Photos: Yemen’s honey production hit by war and climate crisis | In pictures News

For Yemeni beekeeper Mohammed Saif, producing honey was once a lucrative business, but years of war and climate change have wiped out the buzz of family hives.

The business, passed down from father to son, is “slowly disappearing,” Saif said. “Bees are struck by strange phenomena. Is it due to climate change or the effects of war? We really don’t know.

Yemen, one of the world’s poorest countries, has been embroiled in a deadly conflict since 2014, pitting the Iran-backed Houthis against government forces backed by a Saudi-led military coalition.

Hundreds of thousands of people have been killed in fighting or from disease and malnutrition over the past eight years, and the country’s infrastructure has been devastated.

But a fragile UN-brokered truce has been in effect since April, bringing some respite to the country and its war-weary people. In the southwest region of Taiz, Saif recently took stock of his beehives in a rugged valley surrounded by mountains.

Before the war, Saif said, the family managed 300 hives. There are only 80 left.

Experts consider Yemeni honey to be some of the best in the world, including the precious Royal Sidr known for its therapeutic properties.

The UN says honey plays a “vital role” in Yemen’s economy, with 100,000 households depending on it for their livelihoods. But “enormous losses have been inflicted on the industry since the beginning of the conflict,” the International Committee of the Red Cross said in a report in June.

“Armed conflict and climate change threaten the continuity of a 3,000-year-old practice,” the ICRC said.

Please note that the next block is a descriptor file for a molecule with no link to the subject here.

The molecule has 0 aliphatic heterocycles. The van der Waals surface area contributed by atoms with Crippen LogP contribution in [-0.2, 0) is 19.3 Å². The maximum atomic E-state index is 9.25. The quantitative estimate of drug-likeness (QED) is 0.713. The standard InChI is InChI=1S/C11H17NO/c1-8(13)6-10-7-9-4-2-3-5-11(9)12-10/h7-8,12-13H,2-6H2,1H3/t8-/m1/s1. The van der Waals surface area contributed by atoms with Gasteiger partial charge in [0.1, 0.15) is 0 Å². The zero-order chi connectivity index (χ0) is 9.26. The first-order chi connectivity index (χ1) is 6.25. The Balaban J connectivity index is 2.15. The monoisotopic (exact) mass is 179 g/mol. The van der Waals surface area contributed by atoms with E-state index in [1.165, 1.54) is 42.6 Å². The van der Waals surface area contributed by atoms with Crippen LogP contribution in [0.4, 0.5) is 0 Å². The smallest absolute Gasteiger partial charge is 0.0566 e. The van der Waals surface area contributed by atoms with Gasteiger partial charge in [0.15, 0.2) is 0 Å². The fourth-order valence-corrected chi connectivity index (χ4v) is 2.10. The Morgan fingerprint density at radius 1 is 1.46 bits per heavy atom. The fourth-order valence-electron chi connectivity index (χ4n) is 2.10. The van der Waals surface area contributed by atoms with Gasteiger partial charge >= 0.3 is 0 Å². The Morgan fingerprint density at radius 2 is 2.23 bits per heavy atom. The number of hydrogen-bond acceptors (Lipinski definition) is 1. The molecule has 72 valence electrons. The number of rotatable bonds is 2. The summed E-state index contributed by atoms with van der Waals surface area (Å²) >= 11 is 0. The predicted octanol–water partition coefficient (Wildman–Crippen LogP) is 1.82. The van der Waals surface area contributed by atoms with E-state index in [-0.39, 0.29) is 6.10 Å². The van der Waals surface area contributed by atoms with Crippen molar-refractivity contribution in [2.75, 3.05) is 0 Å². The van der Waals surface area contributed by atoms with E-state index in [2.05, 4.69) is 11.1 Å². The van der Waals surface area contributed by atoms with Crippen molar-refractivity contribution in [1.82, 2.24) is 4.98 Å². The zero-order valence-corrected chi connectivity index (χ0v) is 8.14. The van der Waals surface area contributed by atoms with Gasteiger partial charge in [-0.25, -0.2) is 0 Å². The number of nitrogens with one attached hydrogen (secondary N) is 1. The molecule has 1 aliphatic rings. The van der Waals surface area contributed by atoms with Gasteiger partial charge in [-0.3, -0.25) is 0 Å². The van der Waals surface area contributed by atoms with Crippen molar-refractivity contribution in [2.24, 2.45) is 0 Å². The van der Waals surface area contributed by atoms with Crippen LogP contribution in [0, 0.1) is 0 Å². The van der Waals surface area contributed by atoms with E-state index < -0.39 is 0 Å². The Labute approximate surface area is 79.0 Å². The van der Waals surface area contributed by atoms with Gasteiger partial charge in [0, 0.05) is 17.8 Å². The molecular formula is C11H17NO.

“The successive waves of displacement to flee violence, the impact of contamination by weapons on production areas and the growing impact of climate change are pushing thousands of beekeepers into precariousness, considerably reducing production.”

Saif knows this all too well. “Last year, in our village, a missile hit the hives of a beekeeper. He lost everything,” he said.

“The war had a very bad impact on us. Fighters have targeted many areas where bees are found,” he added.

Bashir Omar of the ICRC said the conflict had limited the ability of beekeepers to freely roam the land whenever flowers were in bloom to harvest honey.

Landmines and active front lines are among the challenges they face.

“To make matters worse, Yemen, like many conflict-affected countries, is disproportionately affected by climate change,” the ICRC report notes.

“Rising temperatures in recent years, combined with the severe alterations caused to the environment, are disrupting the bee ecosystem, which impacts the pollination process,” he said.

“With falling water tables and increasing desertification, areas previously engaged in agricultural activities and beekeeping no longer support these livelihoods.”

The ICRC is providing financial support and training for beekeepers this year, following a similar initiative in 2021 that helped nearly 4,000 of them.

Nabil al-Hakim, who sells Yemen’s famous yellow nectar in shops in Taiz, also recalled the good old days before conflict ravaged his country.

“Before the war, we could make a good living selling honey… but honey has become scarce and customers can no longer afford it,” he said.

“Before, I sold up to 25 five-litre pots a month. Now I can’t even sell one.

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